Really quite soft compared to Argentine malbecs
  • Enchant - Trinity 2009
    Fantastic nose, candied figs, lemon bars
  • Elate - Grange cuvée 2009
    Strawberry, barbecue sauce, caramel
  • Amour - Reserve Merlot 2004
    Sweeter and very silky
Papapietro Perry
The next stop was one recommended by an acquaintance in Boston who is in the wine industry: Papapietro Perry. Again, the Wine Road folks were swarming all over the place, but we managed to squeeze into a spot at the bar. This was a small, sort of garagiste winemaking operation. The owners were hobbyists originally, and they continue to buy grapes from various sources without owning the vineyards themselves.
  • Pinot Noir, Russian River, 2008
    Oranges, really juicy, something savory, tomatoes?
  • Pinot Noir, Sonoma Coast, 2008
    Plums, touch of black pepper, currants, raspberries, satiny
  • Pinot Noir, Elsbree Vineyard, Russian River, 2008
    Strawberry candies, sweeter, really juicy cherries
  • Pinot Noir, Elsbree, 2007
    Grapefruit, orange zest, a hint of caramel
  • Zinfandel, Pauline's, Dry Creek, 2008
    Peaches, passionfruit, tangerines, creamsicle, so much candy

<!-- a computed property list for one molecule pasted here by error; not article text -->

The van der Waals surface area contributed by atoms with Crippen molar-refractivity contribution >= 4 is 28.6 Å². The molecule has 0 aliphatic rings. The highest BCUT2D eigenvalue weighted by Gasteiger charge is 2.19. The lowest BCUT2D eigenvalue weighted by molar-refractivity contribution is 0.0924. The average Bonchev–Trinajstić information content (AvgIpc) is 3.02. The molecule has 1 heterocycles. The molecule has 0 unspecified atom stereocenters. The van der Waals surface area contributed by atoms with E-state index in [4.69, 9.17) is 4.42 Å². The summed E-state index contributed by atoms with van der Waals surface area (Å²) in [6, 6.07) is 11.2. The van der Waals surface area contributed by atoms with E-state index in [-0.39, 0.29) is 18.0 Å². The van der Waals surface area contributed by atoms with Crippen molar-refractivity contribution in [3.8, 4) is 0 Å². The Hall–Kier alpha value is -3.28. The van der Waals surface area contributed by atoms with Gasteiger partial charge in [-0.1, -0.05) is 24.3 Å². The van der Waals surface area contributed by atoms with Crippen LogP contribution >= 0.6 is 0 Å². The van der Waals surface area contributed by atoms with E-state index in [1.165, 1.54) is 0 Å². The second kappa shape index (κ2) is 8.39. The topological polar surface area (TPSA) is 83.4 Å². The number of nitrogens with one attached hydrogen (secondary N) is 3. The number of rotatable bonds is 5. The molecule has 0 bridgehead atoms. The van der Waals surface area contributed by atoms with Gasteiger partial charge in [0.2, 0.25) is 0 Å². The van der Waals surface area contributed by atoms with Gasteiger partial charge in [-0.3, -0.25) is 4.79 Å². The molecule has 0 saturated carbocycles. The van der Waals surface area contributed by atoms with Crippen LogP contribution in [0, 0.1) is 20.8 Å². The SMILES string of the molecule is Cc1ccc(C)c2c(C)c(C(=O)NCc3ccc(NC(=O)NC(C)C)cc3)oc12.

• Pinot Noir, Russian River, 777 clones, 2008
    Oak smoke, pimenton, preserved lemons, cherries
  • Zinfandel, Elsbree, 2008
    Big fruit, grilled peaches, cooked fruits
Our last destination before heading back to San Francisco was Geyser Peak, because a friend works there. However, by the time we got there, he had left for the day as it was close to closing time, but we managed to sneak in a few tastes.
  • Gewurztraminer, Mendocino, 2010
    Roses, lychee, lemon
  • Block Sauvignon Blanc, River Ranches, 2010
    Green bell pepper, a touch of lime
  • Walking Tree Cabernet Sauvignon 2007
    (with 8% shiraz; aged in 10% French oak and 90% American oak)
    Ginger snaps on nose; blackberries, velvety
  • Ascentia Cabernet Sauvignon 2007
    Cherry, tobacco, leather, soy sauce, very structured
  • Bin 9 Cabernet Sauvignon 2005
    Nose is amazing, red bean paste, dark fruits, a bit of cucumber, structure could be aged more
  • Shiraz Port 2006
    Nose of dried dates and aged shoyu; dates, figs, a touch tannic for port
  • Late Harvest Riesling 2008
    Honey, lemon, melon, nectarines, lychees
Trouble Waters at 15 Romolo